Berlin's classic cinema movie palaces

Berlin's classic cinema movie palaces

Zoo Palast

It's a cinema that has seen many celebrities. Built in the 1950s, it was for a long time THE premiere cinema of West Berlin and until 1999 also the central competition cinema of the Berlinale film festival. Unlike other iconic cinema buildings on Kurfürstendamm, it has fortunately survived. It has been rebuilt, renovated and technically upgraded and still cuts a fine figure in the 21st century.

Berlin's classic cinema movie palaces

Kino International

The counterpart to the Zoo Palast in the former communist East Germany was the Kino International. The cinema on Karl-Marx Allee is a gem of socialist architecture. The 60s relief facades are listed as historical monuments. Movie theater fans love the cinema because 70 mm copies can still be played here. At least as beautiful: the view from the panorama windows of the lounge onto Karl-Marx Allee.

Berlin's classic cinema movie palaces

Titania Palast

Once upon a time it was a large cinema, built in 1928 in the New Objectivity style, in the Steglitz district. The tower with its striking stripes of light gives an idea of what it once looked like. The cinema hall was huge, with room for almost 2,000 spectators. Unfortunately it no longer exists. The very first Berlinale took place here in 1951. The opening film was Alfred Hitchcock's "Rebecca".

Berlin's classic cinema movie palaces

Astor Film Lounge

This cinema on Kurfürstendamm indulges the senses. The hall is opulent, with a beautifully curved shell ceiling. The wide and soft armchairs are wonderfully comfortable, and you can even put your feet up. Drinks and snacks are brought to the seat. It's so comfortable, in fact, the biggest challenge is not falling asleep when the lights go down and the performance begins.

Berlin's classic cinema movie palaces

Neues Off

It is one of those cinemas that cleverly conceals itself in Berlin's sea of houses. The Neue Off hides behind an inconspicuous tenement building facade in the Neukölln district. But those who find it — and many do — will be surprised by its stylish 1950s flair. The foyer almost looks like an American diner: The bright red counter is the showpiece — an original, of course.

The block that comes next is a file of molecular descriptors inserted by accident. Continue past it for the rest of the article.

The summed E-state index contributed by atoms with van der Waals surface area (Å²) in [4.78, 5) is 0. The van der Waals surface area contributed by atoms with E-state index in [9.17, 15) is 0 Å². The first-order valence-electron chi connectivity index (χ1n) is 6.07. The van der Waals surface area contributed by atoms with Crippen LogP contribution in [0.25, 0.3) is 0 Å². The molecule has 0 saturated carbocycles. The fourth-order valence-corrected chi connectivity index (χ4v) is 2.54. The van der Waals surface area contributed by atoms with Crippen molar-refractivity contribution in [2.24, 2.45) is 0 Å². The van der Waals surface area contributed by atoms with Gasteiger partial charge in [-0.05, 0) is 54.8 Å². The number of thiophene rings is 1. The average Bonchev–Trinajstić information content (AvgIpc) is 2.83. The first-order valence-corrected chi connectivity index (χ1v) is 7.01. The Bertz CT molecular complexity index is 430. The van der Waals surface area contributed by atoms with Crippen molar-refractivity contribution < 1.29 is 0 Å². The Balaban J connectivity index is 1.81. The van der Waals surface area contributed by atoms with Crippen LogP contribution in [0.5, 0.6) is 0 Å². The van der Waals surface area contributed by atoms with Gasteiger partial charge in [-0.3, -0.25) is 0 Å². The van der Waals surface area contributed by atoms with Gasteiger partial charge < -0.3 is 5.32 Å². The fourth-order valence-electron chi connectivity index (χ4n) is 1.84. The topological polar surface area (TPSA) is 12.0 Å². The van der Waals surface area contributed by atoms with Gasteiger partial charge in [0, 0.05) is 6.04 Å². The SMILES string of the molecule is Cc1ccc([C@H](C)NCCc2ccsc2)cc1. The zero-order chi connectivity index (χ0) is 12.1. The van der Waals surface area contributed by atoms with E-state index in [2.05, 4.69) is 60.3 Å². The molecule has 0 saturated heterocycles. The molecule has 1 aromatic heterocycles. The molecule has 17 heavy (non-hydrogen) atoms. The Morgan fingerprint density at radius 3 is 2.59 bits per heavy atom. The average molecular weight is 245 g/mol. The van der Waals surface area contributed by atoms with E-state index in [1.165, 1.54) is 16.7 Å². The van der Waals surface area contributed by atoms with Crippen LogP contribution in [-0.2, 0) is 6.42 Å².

Berlin's classic cinema movie palaces

Delphi Filmpalast am Zoo

The Delphi, nearby Zoo Palast, looks almost like a little castle. During the 1920s, the city's wildest swing parties were celebrated here. It was only after the Second World War that the dance palace was transformed into a cinema palace — the music, however, remains. The Quasimodo jazz club in the basement of the Delphi — an institution — is well worth a visit.

Berlin's classic cinema movie palaces

Delphi Lux

Just around the corner is the Delphi Lux, the youngest cinema in the city — it only opened in 2017. Its seven movie screens are equipped with the latest projection technology. Each room has its own lighting concept. Anyone who wants to watch extra long films should come here: the comfortable reclining armchairs make it easy to lean back and relax for a few hours.

Berlin's classic cinema movie palaces

Eva Lichtspiele

Built in 1913 in the Wilmersdorf district, it is one of the oldest cinemas in Berlin. The facade and the sweeping lettering, however, date from the 1950s. The architecture is not the only thing that awakens nostalgic feelings. It is the only cinema in Berlin where you can once again see UFA film stars. Film classics from the 1920s to the 1940s are shown regularly, while coffee and cake are served.

Berlin's classic cinema movie palaces

Filmtheater am Friedrichshain

This traditional cinema was supposed to be torn down after 70 years of uninterrupted service. Thankfully, that didn't happen: Director Michael Verhoeven and committed local residents saved the cinema. Verhoeven bought it in 1995 and hired a renonvation firm that specialized in saving run-down cinemas. Today, it's clear the rescue mission has been a success.

Berlin's classic cinema movie palaces

Cinema Paris

Cinema Paris, with its elegant 1950s foyer, is a movie theater that literally gleams in new splendor. It is fittingly located on Kurfürstendamm, in the "Maison de France" — the French cultural center in Berlin. Tres chic! It is the place to go for French cinema fans who want to see films in their original language version.

Berlin is home to more cinemas than any other city in Germany. There are roughly 100 in total. We present 10 very special movie houses — cinemas with style, charm and history.